The most obvious move on the board here is a killer: 36. Nh4 (threatening Ng6+ winning the Queen and thus forcing 36...Kh7 which gets creamed by 37. Nf3.

But von Popiel, instead, played the following winning blunder:

36. Rd1??!!??

This left:

click for larger view

Black can now win the Queen and the game with 36...Bg1!

But Marco didn't see this and so he resigned!!


That's one for the ages!

Premium Chessgames Member
  perfidious: <KEG.... But that all changed in a hurry, with both sides committing chess atrocities that swung the balance back and forth....>

In his day, your humble poster perpetrated not a few such abominations against our beloved game and somehow lived to tell the tale.

Premium Chessgames Member
  FSR: <Magnus Kasparov: I wonder if anyone ever showed Marco how he could've won this.>

You can be extremely sure they did. This is easily the most famous resignation in a won position in history.

Mar-28-21  Retireborn: Did he need to be shown, though? Anecdotally he realized it himself almost at once.
Mar-28-21  Damenlaeuferbauer: Frederick Rhine's statement is absolutely right: This is the most famous game in chess history, where a player resigned in a completely won position.
Mar-28-21  Z4all: <<Dlb> This is the most famous game in chess history ...>

Now that's a concept - <"<the> most famous game in chess history">.

I hate to say it, but if I was to pick just one game to be the most famous it would be this one:

Deep Blue vs Kasparov, 1997

Of course, wiki maintains a long list of other contenders:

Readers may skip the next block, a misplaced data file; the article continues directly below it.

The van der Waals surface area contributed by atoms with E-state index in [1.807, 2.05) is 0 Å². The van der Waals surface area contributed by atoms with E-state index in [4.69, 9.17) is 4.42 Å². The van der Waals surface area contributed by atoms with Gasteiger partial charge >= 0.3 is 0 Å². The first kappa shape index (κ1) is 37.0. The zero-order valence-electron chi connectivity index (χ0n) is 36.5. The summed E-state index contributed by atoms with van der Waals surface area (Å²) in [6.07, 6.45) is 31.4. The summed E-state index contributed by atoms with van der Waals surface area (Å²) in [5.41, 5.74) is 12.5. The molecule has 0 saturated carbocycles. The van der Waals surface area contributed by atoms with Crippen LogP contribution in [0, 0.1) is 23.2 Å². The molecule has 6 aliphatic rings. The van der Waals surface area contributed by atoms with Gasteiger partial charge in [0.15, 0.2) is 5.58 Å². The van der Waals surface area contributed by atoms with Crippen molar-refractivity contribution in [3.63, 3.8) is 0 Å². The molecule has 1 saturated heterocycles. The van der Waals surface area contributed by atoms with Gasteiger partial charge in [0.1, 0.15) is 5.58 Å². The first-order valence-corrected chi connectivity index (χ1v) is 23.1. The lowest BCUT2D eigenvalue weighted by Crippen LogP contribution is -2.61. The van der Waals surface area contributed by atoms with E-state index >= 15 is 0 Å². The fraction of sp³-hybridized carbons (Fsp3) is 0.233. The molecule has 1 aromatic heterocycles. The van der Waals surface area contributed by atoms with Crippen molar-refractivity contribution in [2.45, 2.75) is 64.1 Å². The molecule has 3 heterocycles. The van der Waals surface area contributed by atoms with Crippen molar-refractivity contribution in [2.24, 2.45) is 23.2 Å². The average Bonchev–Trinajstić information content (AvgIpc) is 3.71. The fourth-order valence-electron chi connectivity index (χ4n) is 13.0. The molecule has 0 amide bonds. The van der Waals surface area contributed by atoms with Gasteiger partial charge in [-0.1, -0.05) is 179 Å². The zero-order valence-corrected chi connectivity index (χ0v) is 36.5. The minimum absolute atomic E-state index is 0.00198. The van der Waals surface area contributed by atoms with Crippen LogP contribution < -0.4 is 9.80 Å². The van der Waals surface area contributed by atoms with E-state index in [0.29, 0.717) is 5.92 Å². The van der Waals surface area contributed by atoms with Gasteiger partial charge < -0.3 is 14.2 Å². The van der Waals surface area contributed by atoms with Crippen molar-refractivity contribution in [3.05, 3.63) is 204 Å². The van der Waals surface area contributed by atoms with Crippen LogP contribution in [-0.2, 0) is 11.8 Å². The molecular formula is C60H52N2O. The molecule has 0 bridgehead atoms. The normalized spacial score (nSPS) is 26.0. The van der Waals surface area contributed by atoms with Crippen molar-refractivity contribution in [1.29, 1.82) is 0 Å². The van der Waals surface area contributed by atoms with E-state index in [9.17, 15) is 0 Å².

Someone might consider adding this game to the wiki list - it appears to be missing.

Premium Chessgames Member
  beatgiant: <Z4all>
It seems you missed the part about featuring resignation in a won position.
Mar-28-21  Z4all: No <beat>, I was off & running on the unqualified version from Dlb.

Still, qualified or not, it should be famous enough to be on wiki's list.

Aside- is Kramnik's game with a computer where he neglected a simple mate on the list? It's certainly famous enough to be.

(Wait a minute... maybe Wiki has a separate "infamous" game list?! (Tongue-in-cheek, of course))

Premium Chessgames Member
  beatgiant: <Z4all>
<the unqualified version> That version said <where a player resigned in a completely won position.> True, obscured by a misplaced comma, but the kibitzer's profile suggests that he's not a native English speaker.
Mar-28-21  Z4all: OK, I'll grant that leeway...

Still, "the most famous" is a fun side avenue, and it's interesting that wiki omits this game from it's list of contenders.

Mar-28-21  Z4all: beat> and you could also point out <dlb> was merely making a supportive seconding of <FSR>'s post (with its full and strictly correct qualifications).

OTH - I merely quoted a select part of <dlb>'s post, highlighted a concept contained within, and was off and running. The rest is inference on the part of the reader.

Mar-28-21  Z4all: Just a quick addition - here's a <CG> collection of games where a player resigned a winning position:

Game Collection: The Ultimate Blunders

This game heads the list.